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China Says U.S. Arms Sales To Taiwan Hurt National Security


The arms package includes 114 Patriot missile-defense systems.

The arms package includes 114 Patriot missile-defense systems.

China has escalated the rhetoric in a dispute over planned U.S. arms sales to Taiwan, saying the move would damaged its national security.

The remark was made by Foreign Minister Yang Jiechi, in a statement read on state broadcaster CCTV.

"The United States' misdeed has seriously violated agreements with China, especially the August 17 communique. The U.S had crudely intervened with China's internal affairs and damaged China's national security and great task of reunification and it is against a U.S pledge to support the peaceful cross-strait development.

The broadcaster added that Yang "stressed that the United States should truly respect China's core interests and major concerns, and immediately rescind the mistaken decision to sell arms to Taiwan, and stop selling arms to Taiwan in order to avoid damaging broader China-U.S. relations."

Yang was the latest and most senior official to denounce the arms-sale plan, worth about $6.4 billion.

As required by law, the U.S. Defense Security Cooperation Agency on January 29 notified Congress of the new arms-sale package, which forms part of a package first pledged by the Bush administration.

According to the AP news agency reported that U.S. lawmakers have 30 days to comment on the proposed sale. If there are no objections, it would proceed.

Delicate Balance

The new arms package includes 60 UH-60 Black Hawk helicopters, two mine-hunting ships, 114 Patriot missile-defense systems, 12 Harpoon antiship missiles and land-attack missiles, and related equipment and communications and information technology.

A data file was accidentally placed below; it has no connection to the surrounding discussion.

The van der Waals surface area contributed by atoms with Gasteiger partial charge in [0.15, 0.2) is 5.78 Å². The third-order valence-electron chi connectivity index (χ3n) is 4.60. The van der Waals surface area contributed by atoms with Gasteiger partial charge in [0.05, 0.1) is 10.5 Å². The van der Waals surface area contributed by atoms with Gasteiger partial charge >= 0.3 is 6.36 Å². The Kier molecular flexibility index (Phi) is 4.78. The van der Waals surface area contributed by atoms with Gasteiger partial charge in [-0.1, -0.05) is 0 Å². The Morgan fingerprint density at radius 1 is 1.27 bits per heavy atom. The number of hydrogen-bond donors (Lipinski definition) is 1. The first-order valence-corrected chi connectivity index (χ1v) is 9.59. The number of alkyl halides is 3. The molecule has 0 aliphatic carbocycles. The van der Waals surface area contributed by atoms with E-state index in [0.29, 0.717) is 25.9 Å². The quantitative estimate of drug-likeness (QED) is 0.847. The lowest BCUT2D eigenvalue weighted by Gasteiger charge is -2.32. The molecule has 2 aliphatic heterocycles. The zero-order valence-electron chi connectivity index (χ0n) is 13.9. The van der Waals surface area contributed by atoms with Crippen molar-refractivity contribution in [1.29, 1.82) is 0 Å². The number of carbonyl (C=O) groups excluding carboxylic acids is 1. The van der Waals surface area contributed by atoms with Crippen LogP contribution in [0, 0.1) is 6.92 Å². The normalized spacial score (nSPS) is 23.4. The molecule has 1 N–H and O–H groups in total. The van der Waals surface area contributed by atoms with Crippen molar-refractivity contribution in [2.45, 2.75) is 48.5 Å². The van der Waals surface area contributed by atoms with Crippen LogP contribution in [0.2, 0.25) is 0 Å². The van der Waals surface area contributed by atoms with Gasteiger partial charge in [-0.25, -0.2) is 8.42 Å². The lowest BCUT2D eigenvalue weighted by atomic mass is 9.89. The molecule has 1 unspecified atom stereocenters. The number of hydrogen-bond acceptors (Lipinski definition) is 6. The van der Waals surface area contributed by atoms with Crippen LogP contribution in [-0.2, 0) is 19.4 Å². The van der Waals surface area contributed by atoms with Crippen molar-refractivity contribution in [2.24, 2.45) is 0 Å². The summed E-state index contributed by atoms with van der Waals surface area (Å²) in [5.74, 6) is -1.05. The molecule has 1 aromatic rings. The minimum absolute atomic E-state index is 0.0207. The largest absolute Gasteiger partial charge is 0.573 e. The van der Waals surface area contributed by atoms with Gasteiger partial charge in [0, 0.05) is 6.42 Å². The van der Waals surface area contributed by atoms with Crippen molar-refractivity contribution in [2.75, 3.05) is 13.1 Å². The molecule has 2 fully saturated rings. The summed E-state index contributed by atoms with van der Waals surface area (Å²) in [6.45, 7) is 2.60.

It does not include, however, the submarines and F-16 fighter jets that Taipei had asked for.

Beijing reacted angrily, saying it would suspend military exchanges with the United States, review cooperation on major issues, and impose unspecified sanctions on the private companies involved in the Taiwan sales unless Washington canceled the new arms package.

But U.S. State Department spokesman Philip Crowley defended the sale plan as necessary to boost regional stability:

"This is a clear demonstration of the commitment that this administration has to provide Taiwan the defensive weapons it needs, and as provided for in the Taiwan Relations Act," Crowley said.

He added that "this action is consistent with the U.S. one-China policy, based on three joint communiques on the Taiwan Relations Act, and contributes to maintaining security and stability across the Taiwan Strait."

Taiwan welcomed the U.S. move, with President Ma Ying-jeou saying it would let Taiwan feel more confident and secure.

The United States, which has a treaty obligation to provide Taiwan with defensive arms, is the leading arms supplier to the island.

China has for years opposed U.S. arms sales to Taiwan, which it considers a breakaway province. Since 1949, when Nationalist forces fled to the island after losing the mainland to the Communists, Beijing has threatened to use force to bring it under its control if Taiwan moved toward formal independence.

The China-U.S. rift comes after the two countries' leaders pledged to improve defense ties in 2009 and amid improving economic cooperation between Beijing and Taipei.

Although they cooperate on counterterrorism, nuclear arms control, and other issues, Beijing and Washington remain at odds over trade, China's tight control of its currency, policies in Tibet, and Internet censorship.

compiled from agency reports
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